The menu systems and environmental interactions heavily rely on skeuomorphism as well.
Clearly, as humans - we’re becoming more and more adept and learning much more complex human computer interactions - and gaming is certainly on the frontier of that movement.
With regards to skeuomorphism in this case - one thing I wonder aloud, I’m older so I get the references to some metaphors. With others who are younger, I wonder if they even get what the references mean?
Thus, perhaps some skeuomorphic iconography may not be as effective as we think with some audiences. Then again, it may not matter. Seems like a lot of games these days totally forego any user onboarding at all and people who get into the games just figure it out.
Hey Jon, thanks for reading and sharing your thoughts.
You totally need a Switch and if you liked HZD get ready to have your mind blown by Breath of the Wild.
Games do have a tricky position of making things easy enough on the player to understand and progress, but hard enough so they are challenging and fun to figure out. When working on interfaces that are for communication, commerce or productivity things always needs to be as easy as possible. Something that interests me is where game designers introduce friction in order to make the experience more engaging.
I know what you are saying about games and tutorials. Breath of the Wild is an interesting game because it seems like there is no obvious tutorial, but actually the entire game is a long tutorial that teaches the player a library of actions that they end up having to use in new and interesting ways.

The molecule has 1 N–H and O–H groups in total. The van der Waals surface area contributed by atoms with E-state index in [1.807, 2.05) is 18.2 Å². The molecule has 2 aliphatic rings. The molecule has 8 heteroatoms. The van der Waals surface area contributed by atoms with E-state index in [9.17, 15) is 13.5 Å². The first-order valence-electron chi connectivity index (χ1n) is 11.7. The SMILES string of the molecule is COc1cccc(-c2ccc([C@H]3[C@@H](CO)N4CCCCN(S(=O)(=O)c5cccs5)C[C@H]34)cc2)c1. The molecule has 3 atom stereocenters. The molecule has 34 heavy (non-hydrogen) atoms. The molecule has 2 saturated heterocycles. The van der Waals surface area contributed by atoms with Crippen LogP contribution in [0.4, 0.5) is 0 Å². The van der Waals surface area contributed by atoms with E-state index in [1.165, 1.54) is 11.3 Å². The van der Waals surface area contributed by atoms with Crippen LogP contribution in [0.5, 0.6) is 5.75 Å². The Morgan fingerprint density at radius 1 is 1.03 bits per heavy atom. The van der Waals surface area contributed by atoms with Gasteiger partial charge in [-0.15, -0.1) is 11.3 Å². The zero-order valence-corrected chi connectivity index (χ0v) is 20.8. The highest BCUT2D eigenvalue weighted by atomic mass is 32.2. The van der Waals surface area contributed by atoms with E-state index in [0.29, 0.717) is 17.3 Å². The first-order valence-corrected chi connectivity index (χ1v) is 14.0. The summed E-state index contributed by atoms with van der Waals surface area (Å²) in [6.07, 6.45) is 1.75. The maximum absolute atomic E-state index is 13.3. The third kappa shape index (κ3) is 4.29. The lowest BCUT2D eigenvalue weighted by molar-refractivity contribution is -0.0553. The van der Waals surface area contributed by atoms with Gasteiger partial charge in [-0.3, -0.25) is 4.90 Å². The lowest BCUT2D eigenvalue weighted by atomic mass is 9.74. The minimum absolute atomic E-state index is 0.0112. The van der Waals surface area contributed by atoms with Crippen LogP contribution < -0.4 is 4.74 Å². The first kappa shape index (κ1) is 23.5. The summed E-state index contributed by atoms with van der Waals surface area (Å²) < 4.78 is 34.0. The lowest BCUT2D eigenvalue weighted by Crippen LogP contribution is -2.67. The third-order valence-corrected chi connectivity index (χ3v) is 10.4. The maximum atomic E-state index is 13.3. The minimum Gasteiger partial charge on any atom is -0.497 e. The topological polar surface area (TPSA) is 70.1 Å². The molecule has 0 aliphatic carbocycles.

Excellent thinking as well. Thank you.
Yeah, I generally agree with you regarding the various types of interfaces outside of gaming.
Particularly in B2B applications where mistakes cost money.
I'm surprised more B2B saas platforms don't borrow more heavily from gaming.
Often, the stakeholders who purchase the software are not the users. The work handled in the saas is handed over to someone else.
In most cases, these platforms are competing for the workers attention with say, Facebook.
Without getting too cheesy, there are some B2B saas scenarios where the work tasks could be "Missions", assigned weighted values to organize priority and award value for completion.
There are ways to make a lot of otherwise boring saas software more seductive than Facebook.
Jesse Schell's book "The Art of Game Design" would benefit saas founders greatly on these points.
One pattern I'm seeing more and more of in mobile applications, particularly in B2C - is a lot of hidden feature discovery as popularized by SnapChat.
The mobile game Monument 2 does the atmospheric, ambient trial and error approach.
Love that one.